Week of August 16, 1998


Once upon a time, according to the children’s fairy tale, an evil sorceress placed a curse upon a prince, transforming him into a frog.  The prince was later saved by a princess who kissed the frog, releasing the prince from his curse, and turned him back into a man.  Reversing the happy ending of this fairy tale, the dominant philosophies of the 20th century have placed the kiss of death upon the minds of many, if not most, Americans, transforming them into the human equivalent of a frog.

You have likely heard the apocryphal story of the laboratory experiment with frogs.   I cannot verify whether such an experiment ever took place, but the story illustrates an important point.  Supposedly, the scientists dropped a frog into a shallow container of boiling water.  To no one’s surprise, the frog jumped out.   Then, according to the story, they placed a frog into a similar container of cold water and gradually turned up the temperature, one degree at a time.  The frog remained in the water and eventually died from the heat.  The action of this frog describes, in principle, the mentality of those who fail to think in principles and explains why the incremental approach used by statists has been so successful: without grasping the principle of an action or statement, it is impossible to see what is coming down the road.

I have recently received some grim illustrations of the frog mentality in the form of responses to my article, Forbidden Words, in which I warned that the Shays-Meehan bill will bring us widespread restrictions on freedom of speech.

Some have claimed that I have exaggerated the extent of the restrictions, declaring that Shays-Meehan "only" restricts paid advertisements and "only" bans so-called soft money, that these restrictions will not apply to web sites, to your e-mail, to Rush Limbaugh or to other means of communication.  Such comments reveal a mind unable to grasp, in this legislation, the principle involved—which is: to ban a single form of communication establishes the precedent that any form of communication may be banned.

Once such a precedent has been established (it already has been; Shays-Meehan only takes it to the next, logical step), logic takes over and causes the ban on communication to be applied to another means of expression, then to another and another—and on and on, until all forms of expression are banned and/or controlled by the state.  It may take years for statists to eventually carry the principle in Shays-Meehan to its ultimate and ugly conclusion—total censorship—but with the help of the frog mentalities in America, statists will achieve this goal unless the basic principle driving them is rejected by a majority of Americans.

The only time the frog mentality will ever understand what has happened is when he is finally hauled off to jail for making a communication "expressing unmistakable and unambiguous support for or opposition to … candidates…" (Shays-Meehan).   As long as the restrictions are imposed gradually, he never realizes what is going on.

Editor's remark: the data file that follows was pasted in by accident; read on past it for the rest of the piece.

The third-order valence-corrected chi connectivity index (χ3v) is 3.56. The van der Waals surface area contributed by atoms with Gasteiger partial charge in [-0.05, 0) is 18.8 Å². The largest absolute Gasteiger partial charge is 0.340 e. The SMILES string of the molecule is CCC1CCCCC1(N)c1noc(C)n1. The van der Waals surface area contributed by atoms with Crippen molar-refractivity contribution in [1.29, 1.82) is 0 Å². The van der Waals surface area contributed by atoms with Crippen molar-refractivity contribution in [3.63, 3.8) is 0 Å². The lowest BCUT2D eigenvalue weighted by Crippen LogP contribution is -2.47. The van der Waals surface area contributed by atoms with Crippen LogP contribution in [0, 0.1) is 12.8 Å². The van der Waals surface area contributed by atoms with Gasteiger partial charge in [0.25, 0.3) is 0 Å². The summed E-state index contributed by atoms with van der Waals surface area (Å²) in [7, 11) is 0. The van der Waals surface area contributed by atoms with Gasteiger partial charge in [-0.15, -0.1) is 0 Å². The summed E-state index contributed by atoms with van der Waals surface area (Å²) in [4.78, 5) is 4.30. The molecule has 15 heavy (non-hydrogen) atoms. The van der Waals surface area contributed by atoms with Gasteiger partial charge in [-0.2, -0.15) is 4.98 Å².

In a recent discussion with someone about public education, I asked the following question: "Is your life, your money and your property yours, yours to live and use as you see fit?"  The answer was: "Yes."  Then I asked, "Does your neighbor have the right to come to your front door, with gun in hand, and demand money to pay for his kids’ education?"  The immediate answer was: "No."  That’s the good news about the conversation.  The bad news?  In the next breath, that person said he still thought there should be public education and, thereby, implicitly endorsed the idea that your life and money are not yours and that others have the right to forcibly take your money to pay for their children’s education,  Such contradictions are only possible to a mind that fails to think in principles.

If you asked most Americans the questions I posed to this individual, they would likely answer in the affirmative.  However, judging by the practical actions most sanction in the realm of politics, you would never know they believe their life and money are theirs.

And this brings us back to Shays-Meehan.  This bill bans the expenditure of so-called soft money.  No one disputes this fact.  Soft money is generally defined as funds expended in behalf of, or in opposition to, a candidate without his cooperation.  To understand the principle here, you must take statists literally, take them at their word.  Taken literally, "soft money" can be, and eventually will be, applied to any expenditure for or against a candidate—and this includes money spent advertising on the Rush Limbaugh show, money you spend on your web site, on your e-mail or any other means of communication.

The frog mentalities will claim that such expenditures will not be banned, but merely regulated.  Forever clueless, they ignore that a regulation is a legal prohibition and/or command of action.  To prohibit is to ban a certain action and, in this case, it is the use of your money for certain forms of expression.

If these frogs are not transformed into Man, into human beings who can grasp principles, America’s freedom will eventually croak

Fulton Huxtable
August 16, 1998

For the full text of the Shays-Meehan Bill go to Horror Story.

To see if your Representative voted for Shays-Meehan and for a sample letter to send to protest the passage of this Act go to TAKE ACTION!

Copyright 1998 Fulton Huxtable



To read more by Fulton Huxtable, go to Fatal Blindness: America's Decades of Declining Freedom and The Rise of Its Dictators.

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